- Uptake of aminoquinolones by Plasmodium increases the pH in the lysosomes.
- Aminoquinolones interfere with the breakdown of erythrocyte haemoglobin and form a complex with a metabolite of haemoglobin, which is toxic to the cell membrane of both parasite and erythrocyte.
- Aminoquinolones interact with the DNA and/or RNA synthesis of the parasite.
Chloroquine is highly effective against erythrocytic forms of P. vivax, P. ovale, P. malariae and chloroquine-sensitive strains of P. falciparum. It is first choice in malaria treatment and prophylaxis. When a malaria strain is resistant, mefoquine can be used as prophylaxis. For treatment, quinidine in combination with pyrimethamine or tetracycline or clindamycin can be applied.
If taken in proper doses, chloroquine is a safe drug. In high doses, adverse effects such as cardiovascular problems and CNS problems can occur.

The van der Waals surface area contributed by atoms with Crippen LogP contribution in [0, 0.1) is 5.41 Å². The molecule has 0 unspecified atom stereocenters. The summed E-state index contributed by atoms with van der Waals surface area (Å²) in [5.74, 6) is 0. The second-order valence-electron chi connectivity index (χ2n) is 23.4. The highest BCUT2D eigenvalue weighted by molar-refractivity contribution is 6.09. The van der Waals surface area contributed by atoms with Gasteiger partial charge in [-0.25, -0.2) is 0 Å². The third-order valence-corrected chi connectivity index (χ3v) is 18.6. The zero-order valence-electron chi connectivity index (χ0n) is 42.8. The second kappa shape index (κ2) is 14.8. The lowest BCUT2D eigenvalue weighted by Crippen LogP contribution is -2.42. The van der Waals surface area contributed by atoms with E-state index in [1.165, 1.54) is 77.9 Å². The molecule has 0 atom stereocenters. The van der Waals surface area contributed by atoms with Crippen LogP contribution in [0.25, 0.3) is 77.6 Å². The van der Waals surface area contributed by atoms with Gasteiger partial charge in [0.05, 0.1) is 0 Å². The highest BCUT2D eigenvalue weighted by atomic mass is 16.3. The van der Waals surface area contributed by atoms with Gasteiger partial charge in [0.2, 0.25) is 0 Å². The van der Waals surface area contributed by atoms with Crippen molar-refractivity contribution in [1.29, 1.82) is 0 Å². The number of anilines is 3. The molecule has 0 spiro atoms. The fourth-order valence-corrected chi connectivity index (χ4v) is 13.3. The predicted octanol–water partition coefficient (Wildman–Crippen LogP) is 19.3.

Mefloquine is highly effective against malarial blood schizonts and trophozoites. This drug should be reserved for the prevention and treatment of resistant malaria strains.
Plasmodium falciparum is highly resistant to chloroquine.
Extra info: P. falciparum is highly resistant; thus prophylaxis and treatment of malaria with chloroquine is rarely indicated.
Tetracyclines and certain antifolates are used in malaria therapy.
Extra info: Doxycycline (tetracycline), proguanil and pyrimethamine (anti-folates) are used in malaria therapy, although doxycycline is combined with quinine and proguanil with chloroquine.
Pregnancy is a contra-indication for the use of chemoprophylaxis against malaria.
Extra info: Mefloquine should not be used, but chloroquine in combination with proguanil can be used during pregnancy or alternatively pyrimethamine can be used.